The plays detail the Wars of the Roses, with Red representing the Lancaster kings and White the house of York.  The Lancasters ascended to the throne with Henry Bolingbroke, Henry IV, who was installed after the disintegration of Richard II’s reign.  The Yorks, of whom Richard II was one, have always felt that Bolingbroke usurped the crown from Yorkian rightful heirs.  The success of the Henry IV and V reigns, however, has kept them at bay.  With the death of Henry V, Henry VI ascends as a child king with an appointed Protector, the Duke of Gloucester.  As VI matures, it becomes apparent that he is weak, irresolute and given to putting far too much into the hands of God.  Successive defeats and loss of territory in France create unrest, and opportunity for the Yorks to assert their harbored grievances.

Civil wars ensue with shifting alliances and intrigue.  As all of this bellicosity and hatred spews forth, it’s difficult to keep in mind that these people are all cousins of one flavor or another.

I don’t know enough about the texts of the plays to support or object to the fusing of II and III into a 2 1/2 hour play.  I’m sure that there are major excisions of language.  For instance, the entire Jack Cade “Let’s kill all the lawyers” thread was missing.  In the end, though, I felt that the production had asserted a clarity of plot, a clarity that I had been resigned to forgo when I first contemplated the thicket of characters and motives.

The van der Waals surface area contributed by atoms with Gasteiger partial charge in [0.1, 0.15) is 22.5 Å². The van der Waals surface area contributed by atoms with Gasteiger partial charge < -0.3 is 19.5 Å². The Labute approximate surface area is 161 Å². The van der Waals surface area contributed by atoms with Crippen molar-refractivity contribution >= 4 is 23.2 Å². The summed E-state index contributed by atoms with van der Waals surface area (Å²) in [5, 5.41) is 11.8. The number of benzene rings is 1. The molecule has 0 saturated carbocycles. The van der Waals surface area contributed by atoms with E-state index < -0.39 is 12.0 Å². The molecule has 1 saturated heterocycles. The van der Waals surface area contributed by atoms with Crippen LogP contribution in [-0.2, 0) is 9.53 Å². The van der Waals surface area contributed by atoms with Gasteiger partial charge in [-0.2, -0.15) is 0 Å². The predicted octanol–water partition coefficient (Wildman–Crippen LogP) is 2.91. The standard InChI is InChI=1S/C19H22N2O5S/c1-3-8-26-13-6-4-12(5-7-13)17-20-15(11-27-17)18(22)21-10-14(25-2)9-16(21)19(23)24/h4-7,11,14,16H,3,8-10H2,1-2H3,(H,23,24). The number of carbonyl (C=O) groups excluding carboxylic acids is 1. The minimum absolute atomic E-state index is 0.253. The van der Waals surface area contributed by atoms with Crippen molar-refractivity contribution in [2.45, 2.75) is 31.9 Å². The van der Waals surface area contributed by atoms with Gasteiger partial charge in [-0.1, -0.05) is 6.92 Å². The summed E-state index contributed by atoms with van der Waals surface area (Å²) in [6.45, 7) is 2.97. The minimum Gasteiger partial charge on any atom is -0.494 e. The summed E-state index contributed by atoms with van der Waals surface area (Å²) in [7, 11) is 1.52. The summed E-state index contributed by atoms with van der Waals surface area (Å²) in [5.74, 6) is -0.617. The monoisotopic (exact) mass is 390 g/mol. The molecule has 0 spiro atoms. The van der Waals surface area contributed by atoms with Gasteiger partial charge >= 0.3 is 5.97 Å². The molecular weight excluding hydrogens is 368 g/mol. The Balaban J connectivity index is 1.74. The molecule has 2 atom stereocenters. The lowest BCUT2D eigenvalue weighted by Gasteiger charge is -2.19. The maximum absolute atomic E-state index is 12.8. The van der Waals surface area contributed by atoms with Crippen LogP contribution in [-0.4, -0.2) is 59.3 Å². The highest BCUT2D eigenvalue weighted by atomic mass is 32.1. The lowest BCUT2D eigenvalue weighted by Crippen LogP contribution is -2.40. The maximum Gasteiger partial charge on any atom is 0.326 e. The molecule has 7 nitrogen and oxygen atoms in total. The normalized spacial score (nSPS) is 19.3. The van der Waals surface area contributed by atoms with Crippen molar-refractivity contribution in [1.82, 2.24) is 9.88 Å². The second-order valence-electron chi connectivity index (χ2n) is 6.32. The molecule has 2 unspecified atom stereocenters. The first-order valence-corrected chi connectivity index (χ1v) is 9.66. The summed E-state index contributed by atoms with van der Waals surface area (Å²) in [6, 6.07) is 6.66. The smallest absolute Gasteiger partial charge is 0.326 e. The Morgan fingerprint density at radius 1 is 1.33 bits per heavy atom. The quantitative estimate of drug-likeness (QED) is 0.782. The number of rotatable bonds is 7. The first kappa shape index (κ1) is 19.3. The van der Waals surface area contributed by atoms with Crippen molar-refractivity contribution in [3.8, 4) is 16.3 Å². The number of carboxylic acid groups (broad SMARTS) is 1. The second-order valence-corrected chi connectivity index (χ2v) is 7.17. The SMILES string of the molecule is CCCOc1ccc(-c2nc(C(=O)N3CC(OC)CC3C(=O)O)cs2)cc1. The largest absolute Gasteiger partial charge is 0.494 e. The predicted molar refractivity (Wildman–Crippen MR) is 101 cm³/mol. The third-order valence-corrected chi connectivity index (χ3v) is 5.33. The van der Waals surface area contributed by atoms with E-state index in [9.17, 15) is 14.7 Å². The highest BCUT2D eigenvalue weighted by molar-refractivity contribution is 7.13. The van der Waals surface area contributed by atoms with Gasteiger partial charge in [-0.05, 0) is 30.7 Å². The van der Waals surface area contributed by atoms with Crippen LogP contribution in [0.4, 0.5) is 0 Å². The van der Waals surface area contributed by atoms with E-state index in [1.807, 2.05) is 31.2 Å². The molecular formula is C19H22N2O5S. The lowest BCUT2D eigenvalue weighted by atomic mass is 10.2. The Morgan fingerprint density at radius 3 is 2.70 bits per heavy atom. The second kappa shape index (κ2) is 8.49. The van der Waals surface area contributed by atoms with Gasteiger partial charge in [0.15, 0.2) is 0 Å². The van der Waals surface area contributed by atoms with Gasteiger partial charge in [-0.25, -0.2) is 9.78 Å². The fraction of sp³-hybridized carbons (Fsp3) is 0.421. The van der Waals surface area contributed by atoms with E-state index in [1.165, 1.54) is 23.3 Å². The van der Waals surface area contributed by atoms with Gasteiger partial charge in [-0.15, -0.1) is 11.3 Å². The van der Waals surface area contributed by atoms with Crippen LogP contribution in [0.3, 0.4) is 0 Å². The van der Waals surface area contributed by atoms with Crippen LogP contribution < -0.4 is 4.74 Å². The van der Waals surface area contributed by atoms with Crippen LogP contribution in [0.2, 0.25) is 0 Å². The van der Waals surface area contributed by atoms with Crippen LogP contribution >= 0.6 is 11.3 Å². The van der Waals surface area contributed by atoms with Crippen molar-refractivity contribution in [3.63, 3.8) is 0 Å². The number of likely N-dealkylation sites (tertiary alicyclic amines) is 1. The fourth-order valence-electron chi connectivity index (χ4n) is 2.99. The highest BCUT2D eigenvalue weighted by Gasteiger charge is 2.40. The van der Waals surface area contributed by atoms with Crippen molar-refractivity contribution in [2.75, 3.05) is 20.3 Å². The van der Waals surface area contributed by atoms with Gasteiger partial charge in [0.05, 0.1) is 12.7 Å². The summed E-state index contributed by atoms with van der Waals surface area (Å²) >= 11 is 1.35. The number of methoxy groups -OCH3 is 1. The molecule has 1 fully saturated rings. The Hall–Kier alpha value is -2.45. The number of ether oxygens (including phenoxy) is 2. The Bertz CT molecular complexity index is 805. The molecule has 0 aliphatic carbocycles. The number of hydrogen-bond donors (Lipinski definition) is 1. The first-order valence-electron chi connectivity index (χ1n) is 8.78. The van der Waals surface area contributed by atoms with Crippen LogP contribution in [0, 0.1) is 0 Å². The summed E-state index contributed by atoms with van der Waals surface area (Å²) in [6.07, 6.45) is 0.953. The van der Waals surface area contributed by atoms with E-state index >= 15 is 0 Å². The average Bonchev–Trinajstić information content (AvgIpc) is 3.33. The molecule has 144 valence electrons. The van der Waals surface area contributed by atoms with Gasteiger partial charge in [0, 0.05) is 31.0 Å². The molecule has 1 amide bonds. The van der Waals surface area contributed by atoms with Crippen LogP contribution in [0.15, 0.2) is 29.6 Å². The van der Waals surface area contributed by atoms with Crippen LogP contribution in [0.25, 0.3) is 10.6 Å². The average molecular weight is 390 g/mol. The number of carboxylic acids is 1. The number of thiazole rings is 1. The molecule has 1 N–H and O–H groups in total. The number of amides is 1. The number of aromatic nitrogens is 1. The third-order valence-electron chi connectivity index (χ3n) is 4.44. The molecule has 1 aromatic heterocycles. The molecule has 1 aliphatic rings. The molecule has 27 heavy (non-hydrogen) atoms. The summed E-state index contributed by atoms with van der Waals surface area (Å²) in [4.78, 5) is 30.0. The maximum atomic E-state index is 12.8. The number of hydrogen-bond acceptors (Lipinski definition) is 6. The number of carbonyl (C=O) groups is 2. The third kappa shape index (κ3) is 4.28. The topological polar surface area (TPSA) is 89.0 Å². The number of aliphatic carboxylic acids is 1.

One thing that jarred me and made me look askance at this production was a sequence where various folks were castigating York for plotting against Henry, and calling him a “fascist”,  since I was almost certain that “fascism” was a 20th century concept.  When we came back to our lodging, we looked up the lines, and the term used was “factious”.  I’m still not convinced that the word used on stage wasn’t “fascist”, however.  Suspending my scorn for now.

There were some opportunities, also, for strong performances - Margaret (VI’s French queen), York, Gloucester, and York’s sons Edward and Richard - with much stronger language than I expected from perhaps the first plays Shakespeare wrote.

The II and III plays (as I does, presumably, with Joan) also assert Shakespeare’s tendency toward, and perhaps fascination with, strong women characters.  Margaret takes command of the royal forces in the vacuum created by her weak husband, and dominates much of the middle section.  Gloucester’s wife, Eleanor, is a precursor to Lady MacBeth as she needles him to overthrow the king.